The third item I want to discuss is the contentious decision by the Standard Occupation Classification Policy Committee of the Office of Management and Budget to again classify CNSs as general registered nurses (RNs) despite our efforts to educate them on this issue. We protested this decision in a news release and in a HealthLeaders Media interview. Most importantly, we submitted formal written comments to Standard Occupation Classification that laid out a detailed comparison of CNS roles and functions to those of RNs and presented survey evidence that clearly identified CNSs as distinct from general RNs and how the CNS's work has been measured in national surveys by other organizations and in our own CNS survey. Finally, we stated unequivocally that this classification of the CNS, as a general RN, was wrong and furthered that it had the potential to harm CNSs. We wait with "unabated" breath for their determination.


National Association of Clinical Nurse Specialists and your board continue to advocate for and represent CNSs on the national stage. These efforts will be especially important given the unsettled and unsettling nature of our new federal administration. We will continue to collaborate with our friends and colleagues (ie, individuals and organizations) who share our vision for supporting the health of the population and the essential and vital role that CNSs play in the healthcare system. We will also reach out to make "new friends" who support this vision. We will work hard to keep our members informed when new issues arise and will be calling on our members to contribute their expertise, energy, and voice when issues arise. This is not a time to be unseen and unheard.


At our annual conference in Atlanta, I will close out my year as your president and hand over the reins to President-elect Vince Holly. I wish Vince the best of luck, good health, courage, and stamina in the year ahead. There is much work to be done, and we must remain vigilant to ensure that CNSs are fully recognized as APRNs in whatever policies, and initiatives are launched in the coming years. Lastly, and most importantly, I want to thank the members for their efforts and support of NACNS and CNSs across the nation.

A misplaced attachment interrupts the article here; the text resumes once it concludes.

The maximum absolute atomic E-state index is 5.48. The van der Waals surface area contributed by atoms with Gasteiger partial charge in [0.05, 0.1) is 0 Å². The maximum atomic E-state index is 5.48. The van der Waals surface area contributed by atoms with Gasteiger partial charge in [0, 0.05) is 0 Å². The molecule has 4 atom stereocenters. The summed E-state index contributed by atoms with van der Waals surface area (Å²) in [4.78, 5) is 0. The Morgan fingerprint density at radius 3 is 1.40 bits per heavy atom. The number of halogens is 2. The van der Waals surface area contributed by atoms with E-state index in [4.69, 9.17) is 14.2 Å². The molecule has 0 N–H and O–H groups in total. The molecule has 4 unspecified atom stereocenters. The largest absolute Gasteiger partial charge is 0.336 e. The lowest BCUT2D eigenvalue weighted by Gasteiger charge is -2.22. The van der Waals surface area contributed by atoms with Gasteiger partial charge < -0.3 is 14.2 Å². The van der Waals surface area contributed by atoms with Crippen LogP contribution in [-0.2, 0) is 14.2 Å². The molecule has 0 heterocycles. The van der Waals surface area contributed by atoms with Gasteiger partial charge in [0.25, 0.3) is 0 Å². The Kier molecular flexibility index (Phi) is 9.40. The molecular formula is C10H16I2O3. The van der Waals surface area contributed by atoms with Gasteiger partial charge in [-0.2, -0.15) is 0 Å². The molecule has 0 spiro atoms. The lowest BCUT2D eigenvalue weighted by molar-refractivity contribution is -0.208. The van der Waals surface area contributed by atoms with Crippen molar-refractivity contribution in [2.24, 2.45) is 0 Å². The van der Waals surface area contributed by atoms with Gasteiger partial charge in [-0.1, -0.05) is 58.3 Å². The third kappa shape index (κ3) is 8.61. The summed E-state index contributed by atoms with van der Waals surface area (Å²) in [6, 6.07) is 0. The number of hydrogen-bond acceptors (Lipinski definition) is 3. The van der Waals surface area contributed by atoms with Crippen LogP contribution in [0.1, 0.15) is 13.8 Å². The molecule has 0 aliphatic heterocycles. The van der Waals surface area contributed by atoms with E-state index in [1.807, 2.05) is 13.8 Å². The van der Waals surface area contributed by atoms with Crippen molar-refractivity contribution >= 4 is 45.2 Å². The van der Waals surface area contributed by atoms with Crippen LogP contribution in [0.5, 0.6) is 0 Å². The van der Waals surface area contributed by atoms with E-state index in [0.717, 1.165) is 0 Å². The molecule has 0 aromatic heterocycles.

Upcoming Webinars

March 23, 2017-Medication-Taking Across the Care Continuum: Implications for CNS Practice


Webinars are held monthly and will provide Continuing Education (CE) at a reduced price of $25 for members. Nonmember price is $60, and student price is $30. Group pricing is also available; please send an e-mail to for specific group-size information. To register, visit the NACNS Web site.


Your purchase of the webinar includes access to the national-level CNS-specific continuing education and 1 person's CE. If multiple individuals are listening to the webinar, the CE will only be available for 1 attendee. If you wish to register a group on 1 call-in line, please contact A group discount will be given for each additional CE on a single line.


All webinars have been archived for later viewing. Send an e-mail to to order an archived webinar. Listen at your leisure and apply for CE certificate.



Virginia Affiliate of CNSs

The Virginia Association of Clinical Nurse Specialists updated the definition of a CNS as an APRN in the Code of Virginia through legislation, which took effect on July 1, 2016. To support continuing education, our second pharmacology conference for APRNs was held in Richmond in September. Our CNSs have been busy promoting excellence and evidence-based practice:


Beth Quatrara, DNP, RN, CMSRN, ACNS-BC (University of Virginia Health System) and Cindy Ward, DNP, RN-BC, CMSRN, ACNS-BC (Carilion Roanoke Memorial Hospital)


Beth and Cindy presented at the 25th Annual Academy of Medical-Surgical Nurses Convention on September 30 in Washington, DC. Beth was a copresenter of "Mastering the Next Level of Quality Patient Care by Addressing Malnutrition." Cindy and colleague Wendy Sullivan presented "Effects of Nurse-Physician Collaborative Rounding."


Amy Lucas, MSN, RN, CCNS, CCRN-K; and Cindy Ward, DNP, RN-BC, CMSRN, ACNS-BC (Carilion Roanoke Memorial Hospital)


Amy and Cindy presented a poster, "Using Social Media to Increase Engagement in Nursing Organizations," at the 25th Annual Academy of Medical-Surgical Nurses Convention in Washington, DC. Amy and Cindy published the article "Using Social Media to Increase Engagement in Nursing Organizations (Nursing, 2016;46[6]:47-49)." It focuses on the use of social media to increase engagement.


Donna Bond, DNP, RN, CCNS, AE-C, CTTS (Carilion Roanoke Memorial Hospital)